That just leaves Winston, who occasionally takes a break from studying for his police exam and from being in love with his cat to try to woo a human lady. I have to admit that Winston’s decision to become a cop just keeps reminding me of the later seasons of That ’70s Show, where Kelso’s decision to join the police academy also felt fairly arbitrary and strange. This is addressed in a subplot in the episode “Par 5,” which was actually co-written by Lamorne Morris, in which the character feels forced to hide his profession when he starts dating a woman who actively protests the LAPD. This episode tries to add a little nuance and depth to Winston’s choice to be a policeman.
For a show with so many semi-arrested characters, gaining maturity and finding worthwhile career paths are unsurprisingly also an ongoing component of the show. Jess and Winston, of course, seem like they’re right where they want to be career-wise with the vice principal and police gigs respectively. Nick continues to flounder professionally, but eventually teams up with Schmidt to start their own entrepreneurial concern, and while their first concept — a suit made out of sweatsuit material — is a dud, the show seems optimistic about them finding fulfillment in working together. Cece finally goes to college, with some financial help from Coach and Winston, who consider it an investment that they expect to see repaid. When they find out Cece uses the opportunity to take somewhat esoteric liberal arts courses, the fellas are duly perturbed.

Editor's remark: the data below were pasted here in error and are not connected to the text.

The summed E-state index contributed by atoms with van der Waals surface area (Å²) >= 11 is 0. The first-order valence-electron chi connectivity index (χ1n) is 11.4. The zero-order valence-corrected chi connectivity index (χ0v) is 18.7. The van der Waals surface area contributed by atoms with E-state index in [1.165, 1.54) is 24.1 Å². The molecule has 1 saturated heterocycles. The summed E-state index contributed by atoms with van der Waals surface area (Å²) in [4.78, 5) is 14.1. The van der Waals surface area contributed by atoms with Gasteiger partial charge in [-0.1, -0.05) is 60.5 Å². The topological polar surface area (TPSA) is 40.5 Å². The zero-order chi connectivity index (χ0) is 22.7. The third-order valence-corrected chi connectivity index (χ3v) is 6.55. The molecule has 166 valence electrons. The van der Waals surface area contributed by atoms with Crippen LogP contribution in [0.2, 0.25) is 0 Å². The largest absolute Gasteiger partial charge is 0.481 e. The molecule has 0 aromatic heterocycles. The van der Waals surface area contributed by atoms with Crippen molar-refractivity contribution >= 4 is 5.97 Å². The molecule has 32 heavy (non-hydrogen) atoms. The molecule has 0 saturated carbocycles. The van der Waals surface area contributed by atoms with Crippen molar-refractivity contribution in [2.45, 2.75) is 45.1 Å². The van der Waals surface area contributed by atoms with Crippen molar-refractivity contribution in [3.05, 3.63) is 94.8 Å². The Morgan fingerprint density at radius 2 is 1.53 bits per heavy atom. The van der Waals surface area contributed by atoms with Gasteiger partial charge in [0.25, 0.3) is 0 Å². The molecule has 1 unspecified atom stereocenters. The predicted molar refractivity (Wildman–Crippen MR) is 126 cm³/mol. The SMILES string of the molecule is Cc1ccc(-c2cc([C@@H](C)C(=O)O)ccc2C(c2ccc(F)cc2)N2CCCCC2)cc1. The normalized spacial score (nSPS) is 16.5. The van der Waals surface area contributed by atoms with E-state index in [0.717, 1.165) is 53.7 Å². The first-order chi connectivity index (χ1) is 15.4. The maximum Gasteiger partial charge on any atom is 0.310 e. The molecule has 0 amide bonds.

Once again, the show opens its doors to a number of excellent guest stars, including It’s Always Sunny in Philadelphia’s Kaitlin Olson as Jess’s former classmate and potential stepmom (Rob Reiner and Jamie Lee Curtis return as Jess’s divorced parents), Jessica Biel as a romantic rival for Jess, Billy Eichner as a stressed-out, catty airport employee on Christmas, Childrens Hospital’s Erinn Hayes as a promiscuous school nurse, Lisa Bonet as the touchy-feely leader of a teachers conference, Nora Dunn as Schmidt’s overbearing mother, and on and on. Justin Long. Josh Gad. Michaela Watkins. Barry Bostwick. Sarah Burns. Kurt Braunohler. Regis Philbin. Funny people!
The ensemble cast truly shines in this newest season of New Girl. Some episodes come in a little below expectations, but overall the season offers some interesting developments for the characters and oodles of great jokes. If you like the show, keep liking the show.